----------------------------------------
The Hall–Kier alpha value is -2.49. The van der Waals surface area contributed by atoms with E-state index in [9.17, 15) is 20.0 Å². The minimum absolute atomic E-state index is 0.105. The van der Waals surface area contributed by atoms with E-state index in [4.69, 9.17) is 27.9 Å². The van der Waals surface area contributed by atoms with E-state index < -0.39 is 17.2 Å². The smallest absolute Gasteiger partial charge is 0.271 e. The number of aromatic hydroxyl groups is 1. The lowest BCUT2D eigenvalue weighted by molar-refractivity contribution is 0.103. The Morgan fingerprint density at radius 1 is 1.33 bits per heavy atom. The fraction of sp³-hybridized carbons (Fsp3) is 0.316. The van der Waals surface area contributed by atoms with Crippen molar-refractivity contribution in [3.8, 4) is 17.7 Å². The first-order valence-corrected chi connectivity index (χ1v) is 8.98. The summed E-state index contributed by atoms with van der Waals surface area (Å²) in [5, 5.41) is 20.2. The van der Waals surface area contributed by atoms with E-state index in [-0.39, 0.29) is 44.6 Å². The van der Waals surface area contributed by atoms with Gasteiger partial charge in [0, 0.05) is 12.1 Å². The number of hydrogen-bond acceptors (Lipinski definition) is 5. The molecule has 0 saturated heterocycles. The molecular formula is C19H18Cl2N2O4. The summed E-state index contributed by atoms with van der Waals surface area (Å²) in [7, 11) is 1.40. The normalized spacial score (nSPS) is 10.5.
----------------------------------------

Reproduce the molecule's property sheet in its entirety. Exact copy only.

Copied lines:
The Hall–Kier alpha value is -2.49. The van der Waals surface area contributed by atoms with E-state index in [9.17, 15) is 20.0 Å². The minimum absolute atomic E-state index is 0.105. The van der Waals surface area contributed by atoms with E-state index in [4.69, 9.17) is 27.9 Å². The van der Waals surface area contributed by atoms with E-state index < -0.39 is 17.2 Å². The smallest absolute Gasteiger partial charge is 0.271 e. The number of aromatic hydroxyl groups is 1. The lowest BCUT2D eigenvalue weighted by molar-refractivity contribution is 0.103. The Morgan fingerprint density at radius 1 is 1.33 bits per heavy atom. The fraction of sp³-hybridized carbons (Fsp3) is 0.316. The van der Waals surface area contributed by atoms with Crippen molar-refractivity contribution in [3.8, 4) is 17.7 Å². The first-order valence-corrected chi connectivity index (χ1v) is 8.98. The summed E-state index contributed by atoms with van der Waals surface area (Å²) in [5, 5.41) is 20.2. The van der Waals surface area contributed by atoms with E-state index in [-0.39, 0.29) is 44.6 Å². The van der Waals surface area contributed by atoms with Gasteiger partial charge in [0, 0.05) is 12.1 Å². The number of hydrogen-bond acceptors (Lipinski definition) is 5. The molecule has 0 saturated heterocycles. The molecular formula is C19H18Cl2N2O4. The summed E-state index contributed by atoms with van der Waals surface area (Å²) in [7, 11) is 1.40. The normalized spacial score (nSPS) is 10.5.